Here are a few posts from last week's Greenpage that might be worth your time:
Hit & Run : Reason.com: The 2012 mass shooting in a movie theater in Aurora, Colorado, was "foreseeable," a federal judge ruled last week. That decision came out of an attempt by the theater's owner to demonstrate otherwise, thus ensuring that lawsuits brought forth by the attacker's victims would be dismissed.
Variety: North Carolina legislators have ditched the state’s longtime film and TV incentives program amid a conservative push to cut back on such government support. “We knew that this would be an uphill battle and we were cautiously optimistic,” said Johnny Griffin, director of the Wilmington (N.C) Regional Film Commission. “The problem was that a lot of legislators were philosophically opposed to any incentives, period. So we were absolutely not surprised.” North Carolina has been home to 800 productions over the past three decades.
WSJ: This town of 9,400 people in Amish country tells the story of the modern concert industry. In 1968, when Frankie Valli and his group rolled in for a show, two young brothers who did sound for local dances turned the Four Seasons into one of the first music acts to tour with its own speaker system. The brothers built a reputation on the road, but they never moved out of Lititz. Their company became an anchor for a cluster of businesses that now supply the sound and spectacle for many of the world's biggest acts.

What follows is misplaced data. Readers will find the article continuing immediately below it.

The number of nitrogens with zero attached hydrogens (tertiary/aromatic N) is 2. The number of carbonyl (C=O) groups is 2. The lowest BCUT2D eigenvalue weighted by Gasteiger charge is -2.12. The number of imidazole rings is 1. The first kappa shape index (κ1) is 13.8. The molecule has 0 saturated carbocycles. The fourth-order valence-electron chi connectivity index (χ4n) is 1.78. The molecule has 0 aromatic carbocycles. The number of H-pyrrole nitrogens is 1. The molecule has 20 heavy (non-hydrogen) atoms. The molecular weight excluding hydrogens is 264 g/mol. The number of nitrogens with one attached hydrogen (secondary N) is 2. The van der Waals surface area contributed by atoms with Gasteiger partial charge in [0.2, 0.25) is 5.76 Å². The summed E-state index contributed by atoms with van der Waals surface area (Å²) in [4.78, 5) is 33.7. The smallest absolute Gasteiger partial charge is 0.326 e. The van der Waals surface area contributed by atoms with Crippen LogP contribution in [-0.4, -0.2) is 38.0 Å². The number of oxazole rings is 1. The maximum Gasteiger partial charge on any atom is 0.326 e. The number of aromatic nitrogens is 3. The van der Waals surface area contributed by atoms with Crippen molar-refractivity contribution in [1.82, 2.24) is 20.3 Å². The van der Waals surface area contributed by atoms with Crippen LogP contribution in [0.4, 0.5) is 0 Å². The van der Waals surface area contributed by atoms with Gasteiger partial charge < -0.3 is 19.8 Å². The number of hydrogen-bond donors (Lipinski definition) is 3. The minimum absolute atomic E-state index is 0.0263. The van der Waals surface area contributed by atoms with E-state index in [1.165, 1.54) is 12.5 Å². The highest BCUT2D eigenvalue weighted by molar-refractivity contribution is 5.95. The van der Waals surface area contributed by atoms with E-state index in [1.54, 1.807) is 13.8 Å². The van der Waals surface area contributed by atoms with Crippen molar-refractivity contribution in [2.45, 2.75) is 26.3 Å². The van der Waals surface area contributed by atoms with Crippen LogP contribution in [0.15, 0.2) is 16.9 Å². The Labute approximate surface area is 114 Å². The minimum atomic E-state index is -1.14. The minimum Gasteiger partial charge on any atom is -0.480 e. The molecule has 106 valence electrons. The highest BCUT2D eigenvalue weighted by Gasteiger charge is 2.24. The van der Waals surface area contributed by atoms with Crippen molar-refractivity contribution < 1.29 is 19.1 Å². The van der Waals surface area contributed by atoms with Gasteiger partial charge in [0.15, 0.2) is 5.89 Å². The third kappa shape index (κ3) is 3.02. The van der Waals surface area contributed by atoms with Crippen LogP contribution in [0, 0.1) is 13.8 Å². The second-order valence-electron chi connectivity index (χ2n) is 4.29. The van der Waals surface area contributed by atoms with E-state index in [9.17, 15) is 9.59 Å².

Variety: An amendment to proposed legislation to expand California’s film and TV tax credit urges trade action as a response to countries that have lured visual effects firms away with the promise of generous subsidies. The amendment calls call for a strategy that has been previously opposed by Hollywood studios, which have benefited from the availability of post-production subsidies in Canada, Great Britain and other countries. In late May, for instance, Sony announced that its Imageworks special effects facility would be moving to Vancouver, further eroding the once-thriving visual effects industry in Southern California.
NYTimes.com: The Metropolitan Opera announced Thursday night that it had reached labor settlements with the last of its unions, including those representing its costume and wardrobe departments, hair and makeup artists, scenic artists and designers, camera operators and others.